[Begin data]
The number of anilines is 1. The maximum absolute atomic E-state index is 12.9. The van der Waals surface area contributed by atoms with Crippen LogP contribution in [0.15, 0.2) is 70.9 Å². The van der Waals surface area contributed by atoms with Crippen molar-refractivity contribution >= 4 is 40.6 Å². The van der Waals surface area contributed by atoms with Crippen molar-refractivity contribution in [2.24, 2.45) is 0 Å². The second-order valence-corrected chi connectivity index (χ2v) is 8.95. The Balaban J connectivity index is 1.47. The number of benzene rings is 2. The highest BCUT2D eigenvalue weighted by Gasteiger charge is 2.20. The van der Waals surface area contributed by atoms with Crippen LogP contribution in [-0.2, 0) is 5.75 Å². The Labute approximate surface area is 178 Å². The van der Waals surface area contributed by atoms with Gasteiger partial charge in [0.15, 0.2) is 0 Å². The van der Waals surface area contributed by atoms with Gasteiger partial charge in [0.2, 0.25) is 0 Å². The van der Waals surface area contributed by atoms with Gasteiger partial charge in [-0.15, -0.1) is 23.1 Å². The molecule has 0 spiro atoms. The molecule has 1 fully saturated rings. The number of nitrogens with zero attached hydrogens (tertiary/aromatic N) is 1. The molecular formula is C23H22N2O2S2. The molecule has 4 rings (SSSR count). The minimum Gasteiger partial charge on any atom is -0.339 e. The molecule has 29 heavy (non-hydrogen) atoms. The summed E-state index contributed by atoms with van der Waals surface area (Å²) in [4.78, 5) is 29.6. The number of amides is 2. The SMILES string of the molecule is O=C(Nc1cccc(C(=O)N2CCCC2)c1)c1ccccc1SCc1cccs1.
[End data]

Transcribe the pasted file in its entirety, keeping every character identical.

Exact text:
The number of anilines is 1. The maximum absolute atomic E-state index is 12.9. The van der Waals surface area contributed by atoms with Crippen LogP contribution in [0.15, 0.2) is 70.9 Å². The van der Waals surface area contributed by atoms with Crippen molar-refractivity contribution >= 4 is 40.6 Å². The van der Waals surface area contributed by atoms with Crippen molar-refractivity contribution in [2.24, 2.45) is 0 Å². The second-order valence-corrected chi connectivity index (χ2v) is 8.95. The Balaban J connectivity index is 1.47. The number of benzene rings is 2. The highest BCUT2D eigenvalue weighted by Gasteiger charge is 2.20. The van der Waals surface area contributed by atoms with Crippen LogP contribution in [-0.2, 0) is 5.75 Å². The Labute approximate surface area is 178 Å². The van der Waals surface area contributed by atoms with Gasteiger partial charge in [0.15, 0.2) is 0 Å². The van der Waals surface area contributed by atoms with Gasteiger partial charge in [0.2, 0.25) is 0 Å². The van der Waals surface area contributed by atoms with Gasteiger partial charge in [-0.15, -0.1) is 23.1 Å². The molecule has 0 spiro atoms. The molecule has 1 fully saturated rings. The number of nitrogens with zero attached hydrogens (tertiary/aromatic N) is 1. The molecular formula is C23H22N2O2S2. The molecule has 4 rings (SSSR count). The minimum Gasteiger partial charge on any atom is -0.339 e. The molecule has 29 heavy (non-hydrogen) atoms. The summed E-state index contributed by atoms with van der Waals surface area (Å²) in [4.78, 5) is 29.6. The number of amides is 2. The SMILES string of the molecule is O=C(Nc1cccc(C(=O)N2CCCC2)c1)c1ccccc1SCc1cccs1.